I recently fitted them to my 2014 Suzuki DR-Z400SM supermoto after seeing that specific application advertised at their AIMExpo booth. It looked great in the picture, and looks great in person as well. They shipped in a long package due to the front line stiffener for MX based motorcycles, and included all necessary hardware…and a few stickers. (I don’t know why anyone doesn’t add free stickers to every item sold). The instructions were complete and even showed how to adjust the fittings properly (without voiding the lifetime warranty) if they didn’t quite line up, but mine did so I had no issue.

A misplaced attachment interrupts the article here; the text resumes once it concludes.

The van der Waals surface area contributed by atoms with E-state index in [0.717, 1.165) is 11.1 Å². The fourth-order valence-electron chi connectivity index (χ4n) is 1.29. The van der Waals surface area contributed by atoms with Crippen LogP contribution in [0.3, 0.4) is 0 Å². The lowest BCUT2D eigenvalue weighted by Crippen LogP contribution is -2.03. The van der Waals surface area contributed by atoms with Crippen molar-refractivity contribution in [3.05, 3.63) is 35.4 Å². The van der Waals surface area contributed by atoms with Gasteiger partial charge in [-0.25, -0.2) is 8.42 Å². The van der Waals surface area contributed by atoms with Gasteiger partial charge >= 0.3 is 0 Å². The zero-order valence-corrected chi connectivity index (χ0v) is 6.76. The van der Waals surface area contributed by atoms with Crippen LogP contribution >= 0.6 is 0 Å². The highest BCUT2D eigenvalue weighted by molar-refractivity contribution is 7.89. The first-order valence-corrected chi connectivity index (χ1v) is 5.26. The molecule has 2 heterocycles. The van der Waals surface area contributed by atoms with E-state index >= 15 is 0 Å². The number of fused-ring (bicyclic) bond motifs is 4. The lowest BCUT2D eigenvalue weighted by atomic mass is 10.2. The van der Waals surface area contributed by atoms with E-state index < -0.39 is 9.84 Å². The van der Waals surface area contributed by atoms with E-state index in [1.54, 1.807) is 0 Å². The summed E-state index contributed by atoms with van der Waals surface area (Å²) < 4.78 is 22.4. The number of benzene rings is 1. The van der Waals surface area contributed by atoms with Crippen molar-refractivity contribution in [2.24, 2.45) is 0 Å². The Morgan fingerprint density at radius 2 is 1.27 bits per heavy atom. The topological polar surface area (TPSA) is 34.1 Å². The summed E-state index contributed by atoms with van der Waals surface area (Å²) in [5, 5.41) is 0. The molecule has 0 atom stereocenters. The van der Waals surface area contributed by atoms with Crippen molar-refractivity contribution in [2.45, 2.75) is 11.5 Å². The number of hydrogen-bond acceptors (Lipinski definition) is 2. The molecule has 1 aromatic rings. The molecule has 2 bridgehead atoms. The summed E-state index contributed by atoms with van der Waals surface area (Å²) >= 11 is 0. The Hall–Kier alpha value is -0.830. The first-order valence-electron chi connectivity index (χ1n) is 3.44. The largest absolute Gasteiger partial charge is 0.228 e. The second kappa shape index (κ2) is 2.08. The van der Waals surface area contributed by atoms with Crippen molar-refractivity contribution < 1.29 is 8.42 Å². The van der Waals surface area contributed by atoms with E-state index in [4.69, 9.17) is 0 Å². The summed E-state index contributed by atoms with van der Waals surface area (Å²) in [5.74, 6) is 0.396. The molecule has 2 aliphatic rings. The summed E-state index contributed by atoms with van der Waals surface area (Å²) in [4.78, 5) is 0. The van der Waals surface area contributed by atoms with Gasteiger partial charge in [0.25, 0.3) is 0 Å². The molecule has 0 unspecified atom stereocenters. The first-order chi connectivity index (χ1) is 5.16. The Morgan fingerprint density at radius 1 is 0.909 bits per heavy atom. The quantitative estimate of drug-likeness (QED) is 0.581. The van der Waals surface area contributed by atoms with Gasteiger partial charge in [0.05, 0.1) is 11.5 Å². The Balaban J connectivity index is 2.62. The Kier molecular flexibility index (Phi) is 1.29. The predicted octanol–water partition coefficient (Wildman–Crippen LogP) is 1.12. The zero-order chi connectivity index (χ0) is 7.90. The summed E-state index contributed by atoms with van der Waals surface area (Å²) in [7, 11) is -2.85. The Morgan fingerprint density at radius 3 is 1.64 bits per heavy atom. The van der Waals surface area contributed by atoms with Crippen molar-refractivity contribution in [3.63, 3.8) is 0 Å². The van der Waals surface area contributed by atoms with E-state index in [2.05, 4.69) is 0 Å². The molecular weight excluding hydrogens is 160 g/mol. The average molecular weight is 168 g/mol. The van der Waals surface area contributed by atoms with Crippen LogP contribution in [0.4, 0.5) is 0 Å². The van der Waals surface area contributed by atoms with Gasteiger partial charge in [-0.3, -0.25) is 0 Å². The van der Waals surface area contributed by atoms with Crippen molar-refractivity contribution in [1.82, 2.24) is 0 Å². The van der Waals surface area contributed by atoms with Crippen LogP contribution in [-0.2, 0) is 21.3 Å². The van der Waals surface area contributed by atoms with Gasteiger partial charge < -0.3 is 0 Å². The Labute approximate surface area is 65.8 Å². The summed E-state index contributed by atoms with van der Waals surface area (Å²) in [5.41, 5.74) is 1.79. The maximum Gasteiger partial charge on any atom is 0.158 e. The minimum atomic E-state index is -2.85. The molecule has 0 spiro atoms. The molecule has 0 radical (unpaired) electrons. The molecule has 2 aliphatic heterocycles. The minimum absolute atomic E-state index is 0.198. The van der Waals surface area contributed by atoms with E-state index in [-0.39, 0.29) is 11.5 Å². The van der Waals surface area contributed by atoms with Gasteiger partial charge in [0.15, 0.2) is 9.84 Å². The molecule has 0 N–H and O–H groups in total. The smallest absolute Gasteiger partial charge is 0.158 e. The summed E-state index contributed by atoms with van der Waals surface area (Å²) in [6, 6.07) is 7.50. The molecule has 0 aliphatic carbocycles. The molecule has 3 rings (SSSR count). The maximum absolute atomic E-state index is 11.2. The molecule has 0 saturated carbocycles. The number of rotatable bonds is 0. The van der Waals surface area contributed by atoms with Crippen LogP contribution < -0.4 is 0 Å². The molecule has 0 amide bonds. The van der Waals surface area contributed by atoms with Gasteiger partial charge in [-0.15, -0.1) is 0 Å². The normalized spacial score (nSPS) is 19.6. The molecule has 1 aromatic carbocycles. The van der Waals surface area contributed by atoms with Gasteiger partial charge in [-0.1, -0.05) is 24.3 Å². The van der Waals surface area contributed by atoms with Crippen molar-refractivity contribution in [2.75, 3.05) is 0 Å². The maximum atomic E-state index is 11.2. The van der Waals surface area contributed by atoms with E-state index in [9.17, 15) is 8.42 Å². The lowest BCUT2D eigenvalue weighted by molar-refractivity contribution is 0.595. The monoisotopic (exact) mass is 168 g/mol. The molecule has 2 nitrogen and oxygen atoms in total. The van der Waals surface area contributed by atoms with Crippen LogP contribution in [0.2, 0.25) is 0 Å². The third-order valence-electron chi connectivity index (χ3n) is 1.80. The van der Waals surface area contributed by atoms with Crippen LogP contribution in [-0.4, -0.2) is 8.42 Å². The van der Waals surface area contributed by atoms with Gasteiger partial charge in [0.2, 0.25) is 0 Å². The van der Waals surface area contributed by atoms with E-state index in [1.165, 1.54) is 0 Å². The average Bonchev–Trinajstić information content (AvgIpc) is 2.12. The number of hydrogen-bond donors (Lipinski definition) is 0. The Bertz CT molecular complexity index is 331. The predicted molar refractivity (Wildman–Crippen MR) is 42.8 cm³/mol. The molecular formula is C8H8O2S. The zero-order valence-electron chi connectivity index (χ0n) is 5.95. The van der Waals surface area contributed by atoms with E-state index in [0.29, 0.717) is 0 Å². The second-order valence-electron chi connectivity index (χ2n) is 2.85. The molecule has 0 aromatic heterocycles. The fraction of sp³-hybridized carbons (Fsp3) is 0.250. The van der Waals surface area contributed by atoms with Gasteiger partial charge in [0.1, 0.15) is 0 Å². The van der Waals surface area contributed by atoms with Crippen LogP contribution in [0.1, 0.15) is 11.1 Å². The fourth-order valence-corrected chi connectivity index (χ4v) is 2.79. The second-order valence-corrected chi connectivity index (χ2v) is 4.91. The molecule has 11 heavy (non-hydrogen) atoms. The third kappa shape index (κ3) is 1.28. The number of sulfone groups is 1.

After installing the lines and filling with my personal favorite, Motul RBF600 Synthetic DOT 4 Brake Fluid, I was ready to test them out. I was instantly impressed. Both front and rear brake feel increased considerably, as expected, over the OEM rubber lines. No leaks or imperfections. A great looking and great performing product from an American company.
I certainly recommend CoreMoto brake lines when considering your next purchase, you won’t be disappointed!
I first tried on a Shark helmet at the 2013 AIMExpo and immediately became interested. I was in the market for a track/sport helmet that I could use day to day with good degree of comfort without sacrificing safety. I thought I would be most interested in the Arai Corsair V but just wasn’t impressed after trying one on. The inside felt very hard and didn’t seem like it would be comfortable over an extended period of time.